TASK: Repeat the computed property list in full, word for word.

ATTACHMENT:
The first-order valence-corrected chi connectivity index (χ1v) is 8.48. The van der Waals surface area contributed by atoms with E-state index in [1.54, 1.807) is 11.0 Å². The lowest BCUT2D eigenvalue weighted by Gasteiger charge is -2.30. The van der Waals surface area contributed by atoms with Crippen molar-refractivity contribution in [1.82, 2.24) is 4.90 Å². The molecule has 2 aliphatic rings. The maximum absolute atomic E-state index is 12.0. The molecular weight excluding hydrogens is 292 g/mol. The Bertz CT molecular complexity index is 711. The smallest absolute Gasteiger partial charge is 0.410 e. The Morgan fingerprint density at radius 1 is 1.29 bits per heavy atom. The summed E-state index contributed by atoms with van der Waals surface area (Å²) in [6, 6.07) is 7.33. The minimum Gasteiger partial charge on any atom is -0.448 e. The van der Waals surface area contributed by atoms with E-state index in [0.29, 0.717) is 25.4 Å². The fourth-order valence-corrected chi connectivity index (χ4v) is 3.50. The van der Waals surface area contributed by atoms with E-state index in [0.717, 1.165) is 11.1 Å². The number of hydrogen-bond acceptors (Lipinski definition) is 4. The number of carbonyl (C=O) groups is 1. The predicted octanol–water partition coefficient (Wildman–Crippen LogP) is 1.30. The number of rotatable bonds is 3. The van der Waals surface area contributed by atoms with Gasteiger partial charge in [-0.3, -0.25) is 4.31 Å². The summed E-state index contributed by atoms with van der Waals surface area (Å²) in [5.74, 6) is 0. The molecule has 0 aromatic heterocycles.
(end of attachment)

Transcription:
The first-order valence-corrected chi connectivity index (χ1v) is 8.48. The van der Waals surface area contributed by atoms with E-state index in [1.54, 1.807) is 11.0 Å². The lowest BCUT2D eigenvalue weighted by Gasteiger charge is -2.30. The van der Waals surface area contributed by atoms with Crippen molar-refractivity contribution in [1.82, 2.24) is 4.90 Å². The molecule has 2 aliphatic rings. The maximum absolute atomic E-state index is 12.0. The molecular weight excluding hydrogens is 292 g/mol. The Bertz CT molecular complexity index is 711. The smallest absolute Gasteiger partial charge is 0.410 e. The Morgan fingerprint density at radius 1 is 1.29 bits per heavy atom. The summed E-state index contributed by atoms with van der Waals surface area (Å²) in [6, 6.07) is 7.33. The minimum Gasteiger partial charge on any atom is -0.448 e. The van der Waals surface area contributed by atoms with E-state index in [0.29, 0.717) is 25.4 Å². The fourth-order valence-corrected chi connectivity index (χ4v) is 3.50. The van der Waals surface area contributed by atoms with E-state index in [0.717, 1.165) is 11.1 Å². The number of hydrogen-bond acceptors (Lipinski definition) is 4. The number of carbonyl (C=O) groups is 1. The predicted octanol–water partition coefficient (Wildman–Crippen LogP) is 1.30. The number of rotatable bonds is 3. The van der Waals surface area contributed by atoms with Gasteiger partial charge in [-0.3, -0.25) is 4.31 Å². The summed E-state index contributed by atoms with van der Waals surface area (Å²) in [5.74, 6) is 0. The molecule has 0 aromatic heterocycles.